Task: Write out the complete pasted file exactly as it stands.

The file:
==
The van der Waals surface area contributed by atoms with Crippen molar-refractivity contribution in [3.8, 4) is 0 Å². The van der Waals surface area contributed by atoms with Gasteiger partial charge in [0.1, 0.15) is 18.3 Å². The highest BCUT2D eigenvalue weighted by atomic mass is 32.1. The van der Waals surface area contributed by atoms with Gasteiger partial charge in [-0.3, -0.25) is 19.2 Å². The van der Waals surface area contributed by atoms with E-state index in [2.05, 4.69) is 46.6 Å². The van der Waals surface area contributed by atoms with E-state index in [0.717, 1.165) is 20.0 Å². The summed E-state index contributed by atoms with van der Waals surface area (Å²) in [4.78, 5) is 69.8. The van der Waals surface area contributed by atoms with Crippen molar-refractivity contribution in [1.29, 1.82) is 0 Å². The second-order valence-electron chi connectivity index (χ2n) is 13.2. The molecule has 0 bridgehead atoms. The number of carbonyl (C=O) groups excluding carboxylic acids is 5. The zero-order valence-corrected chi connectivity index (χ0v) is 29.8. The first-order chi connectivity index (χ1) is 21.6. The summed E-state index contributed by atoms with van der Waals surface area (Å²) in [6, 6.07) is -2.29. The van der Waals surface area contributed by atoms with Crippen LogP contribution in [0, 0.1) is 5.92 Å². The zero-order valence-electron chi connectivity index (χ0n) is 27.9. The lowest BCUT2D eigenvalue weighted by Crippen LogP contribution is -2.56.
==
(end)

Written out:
The van der Waals surface area contributed by atoms with Crippen molar-refractivity contribution in [3.8, 4) is 0 Å². The van der Waals surface area contributed by atoms with Gasteiger partial charge in [0.1, 0.15) is 18.3 Å². The highest BCUT2D eigenvalue weighted by atomic mass is 32.1. The van der Waals surface area contributed by atoms with Gasteiger partial charge in [-0.3, -0.25) is 19.2 Å². The van der Waals surface area contributed by atoms with E-state index in [2.05, 4.69) is 46.6 Å². The van der Waals surface area contributed by atoms with E-state index in [0.717, 1.165) is 20.0 Å². The summed E-state index contributed by atoms with van der Waals surface area (Å²) in [4.78, 5) is 69.8. The van der Waals surface area contributed by atoms with Crippen molar-refractivity contribution in [1.29, 1.82) is 0 Å². The second-order valence-electron chi connectivity index (χ2n) is 13.2. The molecule has 0 bridgehead atoms. The number of carbonyl (C=O) groups excluding carboxylic acids is 5. The zero-order valence-corrected chi connectivity index (χ0v) is 29.8. The first-order chi connectivity index (χ1) is 21.6. The summed E-state index contributed by atoms with van der Waals surface area (Å²) in [6, 6.07) is -2.29. The van der Waals surface area contributed by atoms with Crippen LogP contribution in [0, 0.1) is 5.92 Å². The zero-order valence-electron chi connectivity index (χ0n) is 27.9. The lowest BCUT2D eigenvalue weighted by Crippen LogP contribution is -2.56.